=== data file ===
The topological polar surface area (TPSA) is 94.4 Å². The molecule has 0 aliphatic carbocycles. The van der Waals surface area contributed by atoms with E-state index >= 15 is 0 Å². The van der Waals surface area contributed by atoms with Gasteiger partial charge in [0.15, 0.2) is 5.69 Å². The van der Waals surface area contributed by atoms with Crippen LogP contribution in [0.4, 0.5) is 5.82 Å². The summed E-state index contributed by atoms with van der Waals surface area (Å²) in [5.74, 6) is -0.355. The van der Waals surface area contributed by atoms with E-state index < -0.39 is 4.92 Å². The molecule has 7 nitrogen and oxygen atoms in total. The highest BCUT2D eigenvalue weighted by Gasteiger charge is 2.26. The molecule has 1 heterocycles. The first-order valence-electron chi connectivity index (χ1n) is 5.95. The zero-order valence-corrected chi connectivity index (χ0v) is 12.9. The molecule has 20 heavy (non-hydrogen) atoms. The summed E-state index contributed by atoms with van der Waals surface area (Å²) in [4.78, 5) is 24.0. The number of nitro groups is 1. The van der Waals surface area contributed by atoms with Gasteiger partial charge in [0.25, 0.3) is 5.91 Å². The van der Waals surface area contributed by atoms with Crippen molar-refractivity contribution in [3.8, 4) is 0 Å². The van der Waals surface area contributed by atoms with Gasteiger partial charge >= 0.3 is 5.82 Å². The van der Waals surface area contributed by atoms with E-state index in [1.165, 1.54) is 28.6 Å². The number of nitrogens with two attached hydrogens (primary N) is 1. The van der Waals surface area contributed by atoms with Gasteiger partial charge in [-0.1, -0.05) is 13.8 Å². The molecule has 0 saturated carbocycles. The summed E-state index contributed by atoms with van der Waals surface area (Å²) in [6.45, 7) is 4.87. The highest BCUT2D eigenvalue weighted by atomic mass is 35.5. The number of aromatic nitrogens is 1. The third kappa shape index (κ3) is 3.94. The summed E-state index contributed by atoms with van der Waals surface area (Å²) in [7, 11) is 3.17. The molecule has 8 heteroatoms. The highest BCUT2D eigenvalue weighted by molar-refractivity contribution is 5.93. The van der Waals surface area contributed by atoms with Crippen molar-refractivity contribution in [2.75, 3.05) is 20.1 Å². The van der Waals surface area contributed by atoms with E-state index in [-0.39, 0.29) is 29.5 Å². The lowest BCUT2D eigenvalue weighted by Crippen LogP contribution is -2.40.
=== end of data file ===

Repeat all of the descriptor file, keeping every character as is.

The topological polar surface area (TPSA) is 94.4 Å². The molecule has 0 aliphatic carbocycles. The van der Waals surface area contributed by atoms with E-state index >= 15 is 0 Å². The van der Waals surface area contributed by atoms with Gasteiger partial charge in [0.15, 0.2) is 5.69 Å². The van der Waals surface area contributed by atoms with Crippen LogP contribution in [0.4, 0.5) is 5.82 Å². The summed E-state index contributed by atoms with van der Waals surface area (Å²) in [5.74, 6) is -0.355. The van der Waals surface area contributed by atoms with E-state index < -0.39 is 4.92 Å². The molecule has 7 nitrogen and oxygen atoms in total. The highest BCUT2D eigenvalue weighted by Gasteiger charge is 2.26. The molecule has 1 heterocycles. The first-order valence-electron chi connectivity index (χ1n) is 5.95. The zero-order valence-corrected chi connectivity index (χ0v) is 12.9. The molecule has 20 heavy (non-hydrogen) atoms. The summed E-state index contributed by atoms with van der Waals surface area (Å²) in [4.78, 5) is 24.0. The number of nitro groups is 1. The van der Waals surface area contributed by atoms with Gasteiger partial charge in [0.25, 0.3) is 5.91 Å². The van der Waals surface area contributed by atoms with Crippen molar-refractivity contribution in [3.8, 4) is 0 Å². The van der Waals surface area contributed by atoms with Gasteiger partial charge >= 0.3 is 5.82 Å². The van der Waals surface area contributed by atoms with E-state index in [1.165, 1.54) is 28.6 Å². The number of nitrogens with two attached hydrogens (primary N) is 1. The van der Waals surface area contributed by atoms with Gasteiger partial charge in [-0.1, -0.05) is 13.8 Å². The molecule has 0 saturated carbocycles. The summed E-state index contributed by atoms with van der Waals surface area (Å²) in [6.45, 7) is 4.87. The highest BCUT2D eigenvalue weighted by atomic mass is 35.5. The number of aromatic nitrogens is 1. The third kappa shape index (κ3) is 3.94. The summed E-state index contributed by atoms with van der Waals surface area (Å²) in [7, 11) is 3.17. The molecule has 8 heteroatoms. The highest BCUT2D eigenvalue weighted by molar-refractivity contribution is 5.93. The van der Waals surface area contributed by atoms with Crippen molar-refractivity contribution in [2.75, 3.05) is 20.1 Å². The van der Waals surface area contributed by atoms with E-state index in [-0.39, 0.29) is 29.5 Å². The lowest BCUT2D eigenvalue weighted by Crippen LogP contribution is -2.40.